Like Creationism and evolution, Natural Theology has its flaws. In particular, the issue of whether Adam and Eve were the first humans or whether Man evolved from a common ancestor. The Natural Theologians adhere to the belief that humans were created by G-d, who used a body plan that was reminiscent of the apes (Commission on Creation). Those who adopt this belief argue that evolution is a progression to a more complex form of organism and it is the ultimate goal of perfection that incites development. Although there no such internal genetic drive has been discovered, the word 'perfection' is certainly open to debate. That word is used quite frequently in the diction of Natural Theology, for eighteenth century theologians believed that the world was created as a perfect realm, and that even when it was subsequently discovered that some aspects of it were not quite ideal, it was believed that G-d's laws would ultimately lead to perfection (Mayr 213-15). However, this idea proves to be very problematic for two reasons; the first being that this view is conflicted by the Bible. If it is believed that the Messiah will come to Earth to repair and bring peace to the world, then it could not have been perfect at the onset. The second is that the physical world is far from perfect; it is a brutal and disorganized place in which many resources are wasted (Mayr 148). Therefore, the word 'perfection' is much too finalistic to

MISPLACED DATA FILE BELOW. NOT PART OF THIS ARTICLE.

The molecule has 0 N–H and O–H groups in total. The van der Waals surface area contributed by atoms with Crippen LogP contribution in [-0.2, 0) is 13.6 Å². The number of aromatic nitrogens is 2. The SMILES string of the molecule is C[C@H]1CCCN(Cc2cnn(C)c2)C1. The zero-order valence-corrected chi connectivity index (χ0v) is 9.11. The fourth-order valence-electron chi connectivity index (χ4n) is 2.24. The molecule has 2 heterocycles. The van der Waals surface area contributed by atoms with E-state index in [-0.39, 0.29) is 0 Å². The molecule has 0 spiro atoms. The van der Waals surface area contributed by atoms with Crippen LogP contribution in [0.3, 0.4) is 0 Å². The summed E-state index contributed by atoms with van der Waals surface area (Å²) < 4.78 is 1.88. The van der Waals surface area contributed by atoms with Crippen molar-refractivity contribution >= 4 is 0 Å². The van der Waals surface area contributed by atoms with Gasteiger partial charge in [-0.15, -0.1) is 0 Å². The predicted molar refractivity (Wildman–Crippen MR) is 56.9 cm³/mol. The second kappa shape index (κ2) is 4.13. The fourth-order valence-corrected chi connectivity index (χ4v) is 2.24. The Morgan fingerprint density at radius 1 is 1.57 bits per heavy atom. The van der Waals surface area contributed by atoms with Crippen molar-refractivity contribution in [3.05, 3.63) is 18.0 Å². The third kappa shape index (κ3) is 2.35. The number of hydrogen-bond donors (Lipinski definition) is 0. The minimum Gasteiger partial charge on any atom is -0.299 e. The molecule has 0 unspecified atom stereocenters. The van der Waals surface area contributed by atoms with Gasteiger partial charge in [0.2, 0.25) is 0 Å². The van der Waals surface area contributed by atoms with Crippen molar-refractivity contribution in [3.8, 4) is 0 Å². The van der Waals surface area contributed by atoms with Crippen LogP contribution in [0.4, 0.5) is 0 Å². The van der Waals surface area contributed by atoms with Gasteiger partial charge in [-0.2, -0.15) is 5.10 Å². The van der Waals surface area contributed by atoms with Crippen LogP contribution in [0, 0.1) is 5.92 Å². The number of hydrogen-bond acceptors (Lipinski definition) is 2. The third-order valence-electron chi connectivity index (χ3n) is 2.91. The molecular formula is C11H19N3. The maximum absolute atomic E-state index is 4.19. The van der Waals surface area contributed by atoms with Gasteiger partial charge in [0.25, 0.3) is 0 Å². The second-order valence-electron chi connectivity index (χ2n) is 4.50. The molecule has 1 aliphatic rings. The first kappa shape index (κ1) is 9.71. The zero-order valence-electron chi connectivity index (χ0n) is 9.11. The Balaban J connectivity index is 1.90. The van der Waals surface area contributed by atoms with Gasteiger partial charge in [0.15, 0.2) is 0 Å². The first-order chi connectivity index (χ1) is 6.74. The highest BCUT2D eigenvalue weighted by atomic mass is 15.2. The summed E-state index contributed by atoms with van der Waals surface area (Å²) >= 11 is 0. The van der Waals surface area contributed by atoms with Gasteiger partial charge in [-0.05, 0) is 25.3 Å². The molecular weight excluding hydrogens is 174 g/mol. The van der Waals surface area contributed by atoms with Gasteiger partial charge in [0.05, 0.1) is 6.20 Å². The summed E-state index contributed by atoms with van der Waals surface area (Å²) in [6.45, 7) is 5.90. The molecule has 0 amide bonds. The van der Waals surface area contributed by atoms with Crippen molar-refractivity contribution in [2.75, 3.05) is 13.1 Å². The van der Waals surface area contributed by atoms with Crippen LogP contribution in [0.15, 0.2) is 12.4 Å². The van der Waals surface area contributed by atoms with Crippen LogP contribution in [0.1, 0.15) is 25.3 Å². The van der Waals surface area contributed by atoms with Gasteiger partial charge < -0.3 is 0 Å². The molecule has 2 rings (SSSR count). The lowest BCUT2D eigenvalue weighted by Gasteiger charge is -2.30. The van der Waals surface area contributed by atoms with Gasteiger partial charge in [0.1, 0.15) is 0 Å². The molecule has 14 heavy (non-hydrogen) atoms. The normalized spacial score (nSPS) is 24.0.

Although there is no tangible scientific proof that an omnipotent deity exists, the story of evolution does leave many questions unanswered; chiefly, how does inanimate matter suddenly become life and how did that matter come to originate? Although modern technology has disproved many literal interpretations of the Bible, religion and science aren't necessarily incompatible. With flexible analyses of both, it is quite feasible to believe that a god created the world, complete with evolution.
Commission on Creation. Aug. 2000. American Scientific Affiliation. 17 Feb. 2004.
Mayr, Ernst. What Evolution Is. New York: Basic Books, 2001.
Moore, John A. From Genesis to Genetics. Berkeley, CA: University of California Press, 2002.
Science and Creationism. Aug. 1999. National Academy of Sciences. 17 Feb. 2004.